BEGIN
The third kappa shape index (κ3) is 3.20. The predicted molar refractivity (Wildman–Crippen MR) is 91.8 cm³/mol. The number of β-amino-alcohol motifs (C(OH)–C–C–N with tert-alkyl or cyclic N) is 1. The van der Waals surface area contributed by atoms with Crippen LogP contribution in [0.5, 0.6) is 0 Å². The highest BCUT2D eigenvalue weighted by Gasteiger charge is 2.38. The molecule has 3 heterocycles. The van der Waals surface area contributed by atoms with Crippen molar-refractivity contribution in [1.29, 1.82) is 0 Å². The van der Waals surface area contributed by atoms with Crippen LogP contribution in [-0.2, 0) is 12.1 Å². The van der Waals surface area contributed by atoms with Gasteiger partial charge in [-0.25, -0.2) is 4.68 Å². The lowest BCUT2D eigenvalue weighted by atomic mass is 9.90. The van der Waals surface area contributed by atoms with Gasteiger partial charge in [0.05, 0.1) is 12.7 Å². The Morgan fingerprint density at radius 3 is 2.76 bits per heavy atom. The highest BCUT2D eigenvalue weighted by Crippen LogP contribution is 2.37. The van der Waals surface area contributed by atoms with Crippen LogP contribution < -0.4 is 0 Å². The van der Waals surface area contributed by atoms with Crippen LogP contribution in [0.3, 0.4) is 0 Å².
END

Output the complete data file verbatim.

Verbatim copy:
The third kappa shape index (κ3) is 3.20. The predicted molar refractivity (Wildman–Crippen MR) is 91.8 cm³/mol. The number of β-amino-alcohol motifs (C(OH)–C–C–N with tert-alkyl or cyclic N) is 1. The van der Waals surface area contributed by atoms with Crippen LogP contribution in [0.5, 0.6) is 0 Å². The highest BCUT2D eigenvalue weighted by Gasteiger charge is 2.38. The molecule has 3 heterocycles. The van der Waals surface area contributed by atoms with Crippen molar-refractivity contribution in [1.29, 1.82) is 0 Å². The van der Waals surface area contributed by atoms with Crippen LogP contribution in [-0.2, 0) is 12.1 Å². The van der Waals surface area contributed by atoms with Gasteiger partial charge in [-0.25, -0.2) is 4.68 Å². The lowest BCUT2D eigenvalue weighted by atomic mass is 9.90. The van der Waals surface area contributed by atoms with Gasteiger partial charge in [0.05, 0.1) is 12.7 Å². The Morgan fingerprint density at radius 3 is 2.76 bits per heavy atom. The highest BCUT2D eigenvalue weighted by Crippen LogP contribution is 2.37. The van der Waals surface area contributed by atoms with Crippen LogP contribution < -0.4 is 0 Å². The van der Waals surface area contributed by atoms with Crippen LogP contribution in [0.3, 0.4) is 0 Å².